Article Title:”Cheques and balances: Permitting tax authorities to conduct raids without due process will be disastrous”
Having elections to decide who is to govern us meets only the most basic definition of a democracy. But at a deeper level, democracies require checks and balances in governance. Otherwise, no matter how free and fair the elections, they would be autocracies with periodic changes of leadership.
The proposal in this year’s budget to amend Section 132 of the Income Tax (IT) Act is an example. The amendment would do away with the requirement for IT officials to demonstrate they had “reason to believe” that violations existed, or that the assessee would not comply, before conducting a search and seizure “raid”.
The danger in this is obvious. Without having to show they had good reasons for raids, there is nothing to prevent IT officials from conducting them arbitrarily. Harassment and rent seeking – the term economists use for corruption – are sure to follow.
Nevertheless, it is worth taking stock of the opposite arguments as well. Checks and balances are meant to prevent the autocratic, mindless, or subjective exercise of authority, but not to block its legitimate, justifiable application.
So where does the Indian government’s crackdown on IT evaders stand? The statistics clearly show that the pace has been considerably stepped up in the past two years. For instance, the number of raids in the first half of 2016, at 148, was nearly triple of the 55 in the first half of 2015.
Similarly, cash, jewellery and other assets seized during raids in the first seven months of 2016, at Rs 330 crore, was more than 300% of the same period in 2015. And unpaid taxes surrendered by assessees in 2016 were Rs 3,360 crore, a more than 50% increase over 2015.
But these are paltry figures. Only 37 million of India’s 1.3 billion people filed tax returns in 2015-16. They included barely 41% of the 42 million people employed in the formal sector and only a third of the 56 million engaged in the informal sector. This is exacerbated by the large number of tax cases tied up in disputes. As of last year, the tally of disputed cases was nearly 67,000 in the Supreme and High Courts, 1.53 lakh in the Income Tax Appellate Tribunals, and 3.7 lakh with Income Tax Commissioners (Appeals).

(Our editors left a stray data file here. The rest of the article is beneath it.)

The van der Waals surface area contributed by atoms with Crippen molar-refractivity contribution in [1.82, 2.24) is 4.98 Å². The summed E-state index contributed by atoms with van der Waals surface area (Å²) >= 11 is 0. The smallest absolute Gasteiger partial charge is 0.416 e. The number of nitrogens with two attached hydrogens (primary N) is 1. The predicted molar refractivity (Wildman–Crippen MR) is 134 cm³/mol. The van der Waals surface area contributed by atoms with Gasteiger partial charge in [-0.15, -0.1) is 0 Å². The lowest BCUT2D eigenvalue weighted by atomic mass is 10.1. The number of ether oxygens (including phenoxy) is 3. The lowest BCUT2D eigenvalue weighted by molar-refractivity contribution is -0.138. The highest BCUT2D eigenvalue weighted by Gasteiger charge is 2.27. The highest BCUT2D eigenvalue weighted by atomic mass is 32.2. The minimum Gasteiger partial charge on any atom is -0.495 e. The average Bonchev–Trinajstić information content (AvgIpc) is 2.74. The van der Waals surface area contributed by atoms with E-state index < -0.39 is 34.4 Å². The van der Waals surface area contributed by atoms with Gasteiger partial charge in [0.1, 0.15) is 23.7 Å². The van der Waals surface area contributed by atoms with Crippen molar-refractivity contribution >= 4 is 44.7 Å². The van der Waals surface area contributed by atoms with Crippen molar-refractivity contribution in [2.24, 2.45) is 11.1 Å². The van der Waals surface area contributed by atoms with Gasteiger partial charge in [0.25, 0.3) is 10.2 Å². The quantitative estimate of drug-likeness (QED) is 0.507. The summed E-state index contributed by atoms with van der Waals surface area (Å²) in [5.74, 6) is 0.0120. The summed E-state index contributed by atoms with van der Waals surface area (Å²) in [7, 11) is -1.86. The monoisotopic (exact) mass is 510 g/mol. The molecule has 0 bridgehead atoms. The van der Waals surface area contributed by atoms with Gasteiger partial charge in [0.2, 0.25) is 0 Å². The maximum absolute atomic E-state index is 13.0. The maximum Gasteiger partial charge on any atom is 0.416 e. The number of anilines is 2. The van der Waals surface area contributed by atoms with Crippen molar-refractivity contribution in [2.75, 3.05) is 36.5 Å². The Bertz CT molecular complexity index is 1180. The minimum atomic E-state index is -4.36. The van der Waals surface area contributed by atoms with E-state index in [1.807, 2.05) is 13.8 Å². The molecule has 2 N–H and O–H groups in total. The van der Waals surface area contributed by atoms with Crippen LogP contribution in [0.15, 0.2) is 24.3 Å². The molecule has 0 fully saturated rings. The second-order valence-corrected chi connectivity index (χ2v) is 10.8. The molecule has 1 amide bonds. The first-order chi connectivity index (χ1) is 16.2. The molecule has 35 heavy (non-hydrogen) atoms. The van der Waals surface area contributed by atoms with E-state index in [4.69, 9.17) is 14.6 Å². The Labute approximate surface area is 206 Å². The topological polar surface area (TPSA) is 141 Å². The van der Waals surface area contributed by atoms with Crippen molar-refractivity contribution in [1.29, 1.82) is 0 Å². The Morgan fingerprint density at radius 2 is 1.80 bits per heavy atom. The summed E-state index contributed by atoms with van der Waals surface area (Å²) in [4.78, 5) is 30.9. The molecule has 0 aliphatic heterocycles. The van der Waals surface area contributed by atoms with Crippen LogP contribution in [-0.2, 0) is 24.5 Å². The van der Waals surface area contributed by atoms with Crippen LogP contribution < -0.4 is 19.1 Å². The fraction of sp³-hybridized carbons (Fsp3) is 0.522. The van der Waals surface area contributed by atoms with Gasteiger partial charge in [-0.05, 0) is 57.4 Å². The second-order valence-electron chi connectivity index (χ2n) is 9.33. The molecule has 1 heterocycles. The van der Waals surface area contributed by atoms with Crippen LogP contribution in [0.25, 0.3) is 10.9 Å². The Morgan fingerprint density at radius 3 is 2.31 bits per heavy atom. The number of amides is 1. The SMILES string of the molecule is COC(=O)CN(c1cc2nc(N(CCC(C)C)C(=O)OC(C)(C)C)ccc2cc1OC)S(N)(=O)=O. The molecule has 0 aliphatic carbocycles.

On top of that, at least for this year, there will undoubtedly be a spike on account of demonetisation. The unprecedented number and amount of deposits since November 8 have led to speculation about the laundering of black money.
In fact, this represents a unique opportunity for tax authorities, with a vast new database to scrutinise for possible tax evasion. If done swiftly, there is immense potential for not only identifying and confiscating black money, but also bringing large numbers of new assessees into the tax net.
However, it was never going to be easy to rapidly scale up such scrutiny or, indeed, conduct raids. It is not simply a matter of allocating more resources for it, but also having to deal with judicial hurdles. As the Finance Bill explains, “certain judicial pronouncements have created ambiguity in respect of the disclosure of ‘reason to believe’ or ‘reason to suspect’ recorded by the income tax authority to conduct a search under Section 132.”
But therein lies the rub. If judges have imposed constraints on raids because of unconvincing reasons to believe they were justified, then it is almost inevitable they will find fault with altogether doing away with all justification! Though the executive and legislative branches may decide to abjure cumbersome procedural requirements in the interest of efficiency, that must pass the test of natural justice and constitutional guarantees in order to deter the judicial branch from overturning it.
The answer to dealing with judicial hurdles in stepping up tax enforcement does not lie in throwing the baby out with the bath water. The aim of simplifying procedural hurdles for tax officials, though a worthy one, cannot be the sole objective. Rather, it must be balanced with certain features that would prevent raids from being conducted whimsically.
Some democracies are able to achieve this balance. In the US, for instance, Supreme Court judgments over decades have chipped away at arbitrariness in issuing warrants, conducting raids, etc requiring objective criteria to be demonstrated that there existed “probable cause” as justification.
India needs similarly simple, unambiguous and objective criteria to establish prima facie justification for a search and seizure. In any event, raids must be a last resort, only if there is demonstrable risk of the assessee absconding or destroying evidence.
Stipulating objective prerequisites for IT raids in India must not be convoluted. Tip offs from pre-defined credible sources, data algorithms to correlate expenditure and income for identifying tax fraud, and other similar measures would fit the bill. Even the routine integration of findings by the government’s other, non-IT investigative agencies – instead of today’s case-to-case consideration – is much needed.
Using the principles of checklist management, IT officials could be given an objective list of items to be ticked off that would serve as a record of due process having been followed prior to a raid. And surely the finance ministry has the expertise to craft such a checklist that would pass judicial muster.